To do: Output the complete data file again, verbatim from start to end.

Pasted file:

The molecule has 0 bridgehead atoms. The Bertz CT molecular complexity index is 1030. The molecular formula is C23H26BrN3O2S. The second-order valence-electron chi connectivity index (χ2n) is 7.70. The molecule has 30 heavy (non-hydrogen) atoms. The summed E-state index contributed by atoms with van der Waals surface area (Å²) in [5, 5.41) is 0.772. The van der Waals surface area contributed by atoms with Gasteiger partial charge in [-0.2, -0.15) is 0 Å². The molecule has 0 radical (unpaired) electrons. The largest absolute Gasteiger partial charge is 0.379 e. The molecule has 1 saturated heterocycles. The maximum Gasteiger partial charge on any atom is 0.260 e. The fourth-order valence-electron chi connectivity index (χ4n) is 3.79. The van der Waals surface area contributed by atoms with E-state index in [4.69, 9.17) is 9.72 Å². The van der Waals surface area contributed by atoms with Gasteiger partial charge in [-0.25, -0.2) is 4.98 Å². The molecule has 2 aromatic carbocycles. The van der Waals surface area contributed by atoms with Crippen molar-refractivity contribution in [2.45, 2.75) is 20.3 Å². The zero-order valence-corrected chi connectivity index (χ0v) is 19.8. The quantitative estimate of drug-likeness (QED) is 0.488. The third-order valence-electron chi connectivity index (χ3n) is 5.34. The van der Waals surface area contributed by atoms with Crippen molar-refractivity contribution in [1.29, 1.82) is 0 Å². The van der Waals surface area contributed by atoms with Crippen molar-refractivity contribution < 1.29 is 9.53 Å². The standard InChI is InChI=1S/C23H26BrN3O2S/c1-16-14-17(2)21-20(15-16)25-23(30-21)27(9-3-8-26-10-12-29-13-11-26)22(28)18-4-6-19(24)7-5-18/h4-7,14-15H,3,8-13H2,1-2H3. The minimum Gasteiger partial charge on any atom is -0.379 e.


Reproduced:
The molecule has 0 bridgehead atoms. The Bertz CT molecular complexity index is 1030. The molecular formula is C23H26BrN3O2S. The second-order valence-electron chi connectivity index (χ2n) is 7.70. The molecule has 30 heavy (non-hydrogen) atoms. The summed E-state index contributed by atoms with van der Waals surface area (Å²) in [5, 5.41) is 0.772. The van der Waals surface area contributed by atoms with Gasteiger partial charge in [-0.2, -0.15) is 0 Å². The molecule has 0 radical (unpaired) electrons. The largest absolute Gasteiger partial charge is 0.379 e. The molecule has 1 saturated heterocycles. The maximum Gasteiger partial charge on any atom is 0.260 e. The fourth-order valence-electron chi connectivity index (χ4n) is 3.79. The van der Waals surface area contributed by atoms with E-state index in [4.69, 9.17) is 9.72 Å². The van der Waals surface area contributed by atoms with Gasteiger partial charge in [-0.25, -0.2) is 4.98 Å². The molecule has 2 aromatic carbocycles. The van der Waals surface area contributed by atoms with Crippen molar-refractivity contribution in [2.45, 2.75) is 20.3 Å². The zero-order valence-corrected chi connectivity index (χ0v) is 19.8. The quantitative estimate of drug-likeness (QED) is 0.488. The third-order valence-electron chi connectivity index (χ3n) is 5.34. The van der Waals surface area contributed by atoms with Crippen molar-refractivity contribution in [1.29, 1.82) is 0 Å². The van der Waals surface area contributed by atoms with Crippen molar-refractivity contribution < 1.29 is 9.53 Å². The standard InChI is InChI=1S/C23H26BrN3O2S/c1-16-14-17(2)21-20(15-16)25-23(30-21)27(9-3-8-26-10-12-29-13-11-26)22(28)18-4-6-19(24)7-5-18/h4-7,14-15H,3,8-13H2,1-2H3. The minimum Gasteiger partial charge on any atom is -0.379 e.